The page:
Supply Chain Enabled

Driver shortages – are we doing enough?

Published: July 15, 2021
Author: Lorcan Sheehan

The prospect of driver shortages in our supply chains been well flagged for some time.  In many labour markets around the world, the driver population is ageing, and the industry struggles to attract new entrants.  At the same time, our expectations of drivers to improve the customer experience, facilitate trade complexities, aid regulatory compliance and help address sustainability in our supply chains are increasing.

In recent weeks, industry groups in the UK flagged critical driver shortages to support supply chains, warning of empty supermarket shelves and the collapse of certain supply chains, if action was not taken to attract drivers from the EU to fill vacancies in the UK.

Industry groups in Ireland (FTAI and IRHA) warned of difficulties in recruiting drivers to meet growing supply chain needs.  eCommerce growth is one of the factors in the US, that is cited as driving demand for delivery drivers, which is taking capacity away from drivers on long haul and full truckload routes.

In Ireland, policy makers have been actively involved with industry to seek solutions to this shortage and they are currently developing a new 10-year strategy for the sector.  I have been fortunate to participate in a cross-industry logistics skills initiative, chaired by the Irish Department of Transport.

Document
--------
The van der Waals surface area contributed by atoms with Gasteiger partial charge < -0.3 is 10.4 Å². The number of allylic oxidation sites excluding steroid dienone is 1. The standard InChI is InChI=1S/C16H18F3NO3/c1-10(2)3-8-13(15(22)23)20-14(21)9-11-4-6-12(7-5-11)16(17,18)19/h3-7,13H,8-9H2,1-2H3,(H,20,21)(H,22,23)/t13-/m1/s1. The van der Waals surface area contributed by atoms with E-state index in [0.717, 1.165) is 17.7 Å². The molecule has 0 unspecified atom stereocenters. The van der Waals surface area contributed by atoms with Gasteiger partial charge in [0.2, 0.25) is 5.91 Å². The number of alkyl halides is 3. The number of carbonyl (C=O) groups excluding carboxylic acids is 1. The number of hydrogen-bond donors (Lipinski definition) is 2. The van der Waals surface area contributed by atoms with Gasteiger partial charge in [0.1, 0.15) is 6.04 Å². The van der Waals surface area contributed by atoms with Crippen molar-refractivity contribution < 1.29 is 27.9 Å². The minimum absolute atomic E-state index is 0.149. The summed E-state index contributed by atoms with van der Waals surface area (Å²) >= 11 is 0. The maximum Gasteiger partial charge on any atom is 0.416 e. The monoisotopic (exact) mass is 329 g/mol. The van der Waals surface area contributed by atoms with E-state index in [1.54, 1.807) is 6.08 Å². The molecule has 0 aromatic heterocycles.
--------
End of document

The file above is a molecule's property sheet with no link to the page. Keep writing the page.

As we look across the various markets there are several approaches being adopted to address this resource shortage;

1. Development of career pathways within supply chain

2. Professionalisation of the driver role, with increased education pathways and recognition for that effort

3. Education and awareness of logistics and supply chain careers

4. Addressing driver pay and conditions, in particular for long haul drivers

5. Recognising that these are critical skills, and enabling work visas and reducing wait times for testing and certification

6. Campaigning to improve safety and facilities for drivers

As supply chain professionals we should ask ourselves if there is more that we can also do to support these critical resources.  Do we consider driver welfare standards when tendering our logistics business?  Are wait times for pick up and drop off that impact planned driver schedules being measured and addressed?  Do we consider the facilities for visiting drivers at our locations and the measures taken not just to protect our products but the safety and security of those charged with their safe delivery?  Are the mechanisms in place to reward exceptional service from drivers?

How do we provide career pathways for our drivers, in order to retain their knowledge within our supply chains?

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